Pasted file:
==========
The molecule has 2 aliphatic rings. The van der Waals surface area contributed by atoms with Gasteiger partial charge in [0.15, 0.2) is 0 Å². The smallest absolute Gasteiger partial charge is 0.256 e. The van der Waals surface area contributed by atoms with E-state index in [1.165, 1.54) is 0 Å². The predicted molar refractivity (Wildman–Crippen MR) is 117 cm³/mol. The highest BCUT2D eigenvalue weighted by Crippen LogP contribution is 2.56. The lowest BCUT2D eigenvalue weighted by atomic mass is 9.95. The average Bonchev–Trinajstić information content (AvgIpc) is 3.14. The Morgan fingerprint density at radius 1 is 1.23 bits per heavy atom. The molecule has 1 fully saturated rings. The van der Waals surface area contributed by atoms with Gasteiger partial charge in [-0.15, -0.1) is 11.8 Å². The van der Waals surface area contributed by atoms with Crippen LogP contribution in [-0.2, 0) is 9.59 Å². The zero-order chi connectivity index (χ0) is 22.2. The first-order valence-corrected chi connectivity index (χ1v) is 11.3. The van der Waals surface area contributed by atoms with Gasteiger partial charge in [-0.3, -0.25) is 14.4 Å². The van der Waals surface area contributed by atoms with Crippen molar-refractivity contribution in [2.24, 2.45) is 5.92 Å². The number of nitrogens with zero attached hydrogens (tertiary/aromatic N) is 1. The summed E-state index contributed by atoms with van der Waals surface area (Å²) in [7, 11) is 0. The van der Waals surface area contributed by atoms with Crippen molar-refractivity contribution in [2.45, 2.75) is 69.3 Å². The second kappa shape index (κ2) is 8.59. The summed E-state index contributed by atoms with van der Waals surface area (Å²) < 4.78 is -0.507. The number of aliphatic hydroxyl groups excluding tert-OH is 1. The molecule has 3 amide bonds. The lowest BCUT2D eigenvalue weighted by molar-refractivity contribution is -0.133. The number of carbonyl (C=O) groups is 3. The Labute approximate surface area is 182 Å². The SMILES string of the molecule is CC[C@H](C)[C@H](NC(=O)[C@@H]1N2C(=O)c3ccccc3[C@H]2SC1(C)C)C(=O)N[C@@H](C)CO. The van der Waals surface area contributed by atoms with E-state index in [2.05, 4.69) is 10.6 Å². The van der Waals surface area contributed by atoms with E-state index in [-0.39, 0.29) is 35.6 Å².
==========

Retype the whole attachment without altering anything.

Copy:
The molecule has 2 aliphatic rings. The van der Waals surface area contributed by atoms with Gasteiger partial charge in [0.15, 0.2) is 0 Å². The smallest absolute Gasteiger partial charge is 0.256 e. The van der Waals surface area contributed by atoms with E-state index in [1.165, 1.54) is 0 Å². The predicted molar refractivity (Wildman–Crippen MR) is 117 cm³/mol. The highest BCUT2D eigenvalue weighted by Crippen LogP contribution is 2.56. The lowest BCUT2D eigenvalue weighted by atomic mass is 9.95. The average Bonchev–Trinajstić information content (AvgIpc) is 3.14. The Morgan fingerprint density at radius 1 is 1.23 bits per heavy atom. The molecule has 1 fully saturated rings. The van der Waals surface area contributed by atoms with Gasteiger partial charge in [-0.15, -0.1) is 11.8 Å². The van der Waals surface area contributed by atoms with Crippen LogP contribution in [-0.2, 0) is 9.59 Å². The zero-order chi connectivity index (χ0) is 22.2. The first-order valence-corrected chi connectivity index (χ1v) is 11.3. The van der Waals surface area contributed by atoms with Gasteiger partial charge in [-0.3, -0.25) is 14.4 Å². The van der Waals surface area contributed by atoms with Crippen molar-refractivity contribution in [2.24, 2.45) is 5.92 Å². The number of nitrogens with zero attached hydrogens (tertiary/aromatic N) is 1. The summed E-state index contributed by atoms with van der Waals surface area (Å²) in [7, 11) is 0. The van der Waals surface area contributed by atoms with Crippen molar-refractivity contribution in [2.45, 2.75) is 69.3 Å². The second kappa shape index (κ2) is 8.59. The summed E-state index contributed by atoms with van der Waals surface area (Å²) < 4.78 is -0.507. The number of aliphatic hydroxyl groups excluding tert-OH is 1. The molecule has 3 amide bonds. The lowest BCUT2D eigenvalue weighted by molar-refractivity contribution is -0.133. The number of carbonyl (C=O) groups is 3. The Labute approximate surface area is 182 Å². The SMILES string of the molecule is CC[C@H](C)[C@H](NC(=O)[C@@H]1N2C(=O)c3ccccc3[C@H]2SC1(C)C)C(=O)N[C@@H](C)CO. The van der Waals surface area contributed by atoms with E-state index in [2.05, 4.69) is 10.6 Å². The van der Waals surface area contributed by atoms with E-state index in [-0.39, 0.29) is 35.6 Å².